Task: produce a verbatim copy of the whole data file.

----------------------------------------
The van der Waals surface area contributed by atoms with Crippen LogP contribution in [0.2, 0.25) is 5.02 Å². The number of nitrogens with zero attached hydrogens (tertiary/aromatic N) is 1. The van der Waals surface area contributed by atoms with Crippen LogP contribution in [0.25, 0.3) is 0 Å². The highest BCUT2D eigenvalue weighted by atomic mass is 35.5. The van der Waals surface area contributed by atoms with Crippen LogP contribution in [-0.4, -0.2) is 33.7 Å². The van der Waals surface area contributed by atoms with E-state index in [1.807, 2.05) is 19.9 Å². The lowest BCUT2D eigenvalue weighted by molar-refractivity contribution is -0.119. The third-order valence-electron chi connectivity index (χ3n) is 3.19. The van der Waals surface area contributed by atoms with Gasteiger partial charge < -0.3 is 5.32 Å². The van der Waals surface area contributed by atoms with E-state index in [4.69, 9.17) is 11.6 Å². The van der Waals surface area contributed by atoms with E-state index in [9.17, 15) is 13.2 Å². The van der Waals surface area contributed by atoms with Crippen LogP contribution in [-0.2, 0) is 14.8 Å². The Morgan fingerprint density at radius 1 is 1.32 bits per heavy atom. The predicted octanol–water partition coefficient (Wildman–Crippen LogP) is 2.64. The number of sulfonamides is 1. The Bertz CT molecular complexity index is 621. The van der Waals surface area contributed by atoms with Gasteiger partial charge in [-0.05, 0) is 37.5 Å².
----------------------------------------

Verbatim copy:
The van der Waals surface area contributed by atoms with Crippen LogP contribution in [0.2, 0.25) is 5.02 Å². The number of nitrogens with zero attached hydrogens (tertiary/aromatic N) is 1. The van der Waals surface area contributed by atoms with Crippen LogP contribution in [0.25, 0.3) is 0 Å². The highest BCUT2D eigenvalue weighted by atomic mass is 35.5. The van der Waals surface area contributed by atoms with Crippen LogP contribution in [-0.4, -0.2) is 33.7 Å². The van der Waals surface area contributed by atoms with E-state index in [1.807, 2.05) is 19.9 Å². The lowest BCUT2D eigenvalue weighted by molar-refractivity contribution is -0.119. The third-order valence-electron chi connectivity index (χ3n) is 3.19. The van der Waals surface area contributed by atoms with Gasteiger partial charge < -0.3 is 5.32 Å². The van der Waals surface area contributed by atoms with E-state index in [4.69, 9.17) is 11.6 Å². The van der Waals surface area contributed by atoms with E-state index in [9.17, 15) is 13.2 Å². The van der Waals surface area contributed by atoms with Crippen LogP contribution in [-0.2, 0) is 14.8 Å². The Morgan fingerprint density at radius 1 is 1.32 bits per heavy atom. The predicted octanol–water partition coefficient (Wildman–Crippen LogP) is 2.64. The number of sulfonamides is 1. The Bertz CT molecular complexity index is 621. The van der Waals surface area contributed by atoms with Gasteiger partial charge in [-0.05, 0) is 37.5 Å².